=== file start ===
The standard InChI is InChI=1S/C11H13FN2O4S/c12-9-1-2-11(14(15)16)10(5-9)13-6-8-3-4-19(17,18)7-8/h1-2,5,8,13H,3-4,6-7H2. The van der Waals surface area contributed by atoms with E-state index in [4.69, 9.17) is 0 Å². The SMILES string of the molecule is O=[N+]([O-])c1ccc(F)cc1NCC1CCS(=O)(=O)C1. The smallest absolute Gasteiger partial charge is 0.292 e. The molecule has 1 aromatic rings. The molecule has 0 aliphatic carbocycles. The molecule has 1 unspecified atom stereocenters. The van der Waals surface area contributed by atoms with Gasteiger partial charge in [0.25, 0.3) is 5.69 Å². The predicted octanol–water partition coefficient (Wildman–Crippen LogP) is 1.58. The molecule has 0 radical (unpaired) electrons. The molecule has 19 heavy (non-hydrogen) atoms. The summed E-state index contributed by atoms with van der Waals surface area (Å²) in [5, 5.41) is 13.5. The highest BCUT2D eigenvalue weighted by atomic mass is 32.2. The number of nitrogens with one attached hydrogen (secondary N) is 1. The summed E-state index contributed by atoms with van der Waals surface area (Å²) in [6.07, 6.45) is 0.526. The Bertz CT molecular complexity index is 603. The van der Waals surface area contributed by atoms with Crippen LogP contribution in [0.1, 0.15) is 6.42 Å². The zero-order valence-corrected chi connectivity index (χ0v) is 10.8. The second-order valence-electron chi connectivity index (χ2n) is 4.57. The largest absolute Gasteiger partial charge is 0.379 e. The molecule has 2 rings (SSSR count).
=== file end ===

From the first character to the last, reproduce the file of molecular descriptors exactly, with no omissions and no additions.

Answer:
The standard InChI is InChI=1S/C11H13FN2O4S/c12-9-1-2-11(14(15)16)10(5-9)13-6-8-3-4-19(17,18)7-8/h1-2,5,8,13H,3-4,6-7H2. The van der Waals surface area contributed by atoms with E-state index in [4.69, 9.17) is 0 Å². The SMILES string of the molecule is O=[N+]([O-])c1ccc(F)cc1NCC1CCS(=O)(=O)C1. The smallest absolute Gasteiger partial charge is 0.292 e. The molecule has 1 aromatic rings. The molecule has 0 aliphatic carbocycles. The molecule has 1 unspecified atom stereocenters. The van der Waals surface area contributed by atoms with Gasteiger partial charge in [0.25, 0.3) is 5.69 Å². The predicted octanol–water partition coefficient (Wildman–Crippen LogP) is 1.58. The molecule has 0 radical (unpaired) electrons. The molecule has 19 heavy (non-hydrogen) atoms. The summed E-state index contributed by atoms with van der Waals surface area (Å²) in [5, 5.41) is 13.5. The highest BCUT2D eigenvalue weighted by atomic mass is 32.2. The number of nitrogens with one attached hydrogen (secondary N) is 1. The summed E-state index contributed by atoms with van der Waals surface area (Å²) in [6.07, 6.45) is 0.526. The Bertz CT molecular complexity index is 603. The van der Waals surface area contributed by atoms with Crippen LogP contribution in [0.1, 0.15) is 6.42 Å². The zero-order valence-corrected chi connectivity index (χ0v) is 10.8. The second-order valence-electron chi connectivity index (χ2n) is 4.57. The largest absolute Gasteiger partial charge is 0.379 e. The molecule has 2 rings (SSSR count).